There’s a lot of deviation between sectors like XLU and (SPY) or VXUS during a bull market. But as they say, in a recession, a lot of these correlations just converge to one. So maybe they’ll be down less, but I would expect VXUS, even though it’s International and SPY to generally move in the same direction. It’d be unlikely to see VXUS down 50%, but the S&P up. So those all get grouped under the equity basket. And then we think about the portfolio from the standpoint of asset class balance.
JL: Yes, sure. And so just another question or two on the equity side. So you – when you want to move more defensive, so you can, of course, add something like the spider sector, Utilities, XLU, or something of that sort. What would you do in a case like, for example, and this is maybe not that theoretical right now.
But you’re looking at a totally flat yield curve or even inverted in some key places, and you’re saying, what, this is a long-term secular risk to financials. I would love to underweight financials and tamp down that SPY exposure to that sector. Is there a way that you’re able to do that? Do you short it or I don’t know, put an options overlay on a fund like (XLF)? How would you deal with that sort of scenario?
EB: Yes, that’s such a good question. And there’s a few ways that we do that. And that’s why we publish a long/short portfolio and the long-only portfolio…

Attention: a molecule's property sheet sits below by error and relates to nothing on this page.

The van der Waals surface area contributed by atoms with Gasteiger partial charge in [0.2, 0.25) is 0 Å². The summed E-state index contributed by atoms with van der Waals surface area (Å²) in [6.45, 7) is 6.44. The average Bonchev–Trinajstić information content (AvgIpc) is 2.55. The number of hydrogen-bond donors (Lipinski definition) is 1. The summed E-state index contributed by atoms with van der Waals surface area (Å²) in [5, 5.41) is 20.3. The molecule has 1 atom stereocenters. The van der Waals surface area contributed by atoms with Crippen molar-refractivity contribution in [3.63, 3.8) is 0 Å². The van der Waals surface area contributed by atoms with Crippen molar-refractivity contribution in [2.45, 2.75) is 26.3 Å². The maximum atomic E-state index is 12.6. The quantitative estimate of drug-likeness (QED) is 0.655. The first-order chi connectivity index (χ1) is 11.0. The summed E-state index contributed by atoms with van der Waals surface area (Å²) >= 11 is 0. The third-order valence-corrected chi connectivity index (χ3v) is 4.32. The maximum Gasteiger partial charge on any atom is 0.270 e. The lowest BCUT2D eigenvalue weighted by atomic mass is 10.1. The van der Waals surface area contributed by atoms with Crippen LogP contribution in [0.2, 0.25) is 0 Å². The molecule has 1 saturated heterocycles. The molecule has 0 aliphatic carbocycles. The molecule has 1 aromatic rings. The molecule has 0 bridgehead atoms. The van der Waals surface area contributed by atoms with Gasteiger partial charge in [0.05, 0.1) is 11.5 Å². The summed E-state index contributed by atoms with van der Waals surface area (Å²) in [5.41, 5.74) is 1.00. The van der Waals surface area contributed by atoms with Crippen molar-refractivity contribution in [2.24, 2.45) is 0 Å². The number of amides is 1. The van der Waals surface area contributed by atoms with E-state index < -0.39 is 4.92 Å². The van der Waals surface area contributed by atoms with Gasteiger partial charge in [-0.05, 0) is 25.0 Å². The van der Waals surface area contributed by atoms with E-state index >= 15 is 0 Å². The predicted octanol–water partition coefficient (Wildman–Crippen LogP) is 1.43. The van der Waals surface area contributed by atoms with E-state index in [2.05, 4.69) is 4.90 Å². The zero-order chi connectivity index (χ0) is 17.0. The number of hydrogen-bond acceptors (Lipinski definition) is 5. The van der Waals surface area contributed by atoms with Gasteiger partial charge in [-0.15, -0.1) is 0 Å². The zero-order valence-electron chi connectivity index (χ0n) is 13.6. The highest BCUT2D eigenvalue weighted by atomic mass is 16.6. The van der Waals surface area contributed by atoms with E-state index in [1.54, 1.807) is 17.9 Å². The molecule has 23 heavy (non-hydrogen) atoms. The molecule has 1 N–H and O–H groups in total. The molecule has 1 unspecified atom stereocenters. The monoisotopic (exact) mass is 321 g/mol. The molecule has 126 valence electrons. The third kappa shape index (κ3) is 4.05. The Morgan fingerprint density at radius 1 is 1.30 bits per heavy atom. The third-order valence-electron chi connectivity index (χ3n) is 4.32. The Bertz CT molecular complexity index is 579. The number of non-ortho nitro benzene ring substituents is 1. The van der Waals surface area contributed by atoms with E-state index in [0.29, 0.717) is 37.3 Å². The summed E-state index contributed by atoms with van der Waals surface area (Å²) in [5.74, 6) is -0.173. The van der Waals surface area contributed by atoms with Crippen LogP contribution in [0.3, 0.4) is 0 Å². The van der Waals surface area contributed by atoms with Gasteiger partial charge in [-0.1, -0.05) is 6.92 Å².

JL: Right. That’s going to say, yes, you do have two portfolios…
EB: For that reason, exactly. So you’re spot on that financials, specifically regional banks, as opposed to large banks like JPMorgan (JPM). So something like (KRE), is something that we’ve been short since the middle of 2018 and they’ve performed terribly regional banks, and it’s been great for the – good for the portfolio. But KRE, as an investment, has been, I think, it’s at the same level it was in like December of 2016 or something like.
EB: And that’s just, because the secular trend of lower interest rates just crushes anybody that borrow short and lends long.
JL: Yes, it’s their whole business. They’re not like the big banks where they have like eight other lines of business to them.
EB: Yes, or 800 other lines of business…
EB: …exactly right. So in the long/short portfolio, what we would do is, we would have our allocation to SPY and say, “Okay, we have an allocation to SPY, instead of buying 10 of the 11 sectors and leaving out financials, we’ll buy our exposure to SPY and we’ll short KRE, and that way we’ll net out some of the exposure to financials. In a long-only portfolio…
JL: I guess, you’ve done – I guess, sorry, just not to interrupt…
EB: Yes, no.
JL: …but you’ve done a calculation there that, if it’s, let’s say, I don’t know, 12 basis points per each of the sectors that cost to borrow short would be better than, I guess, you don’t want to have to be rebalancing the sector funds right now, so?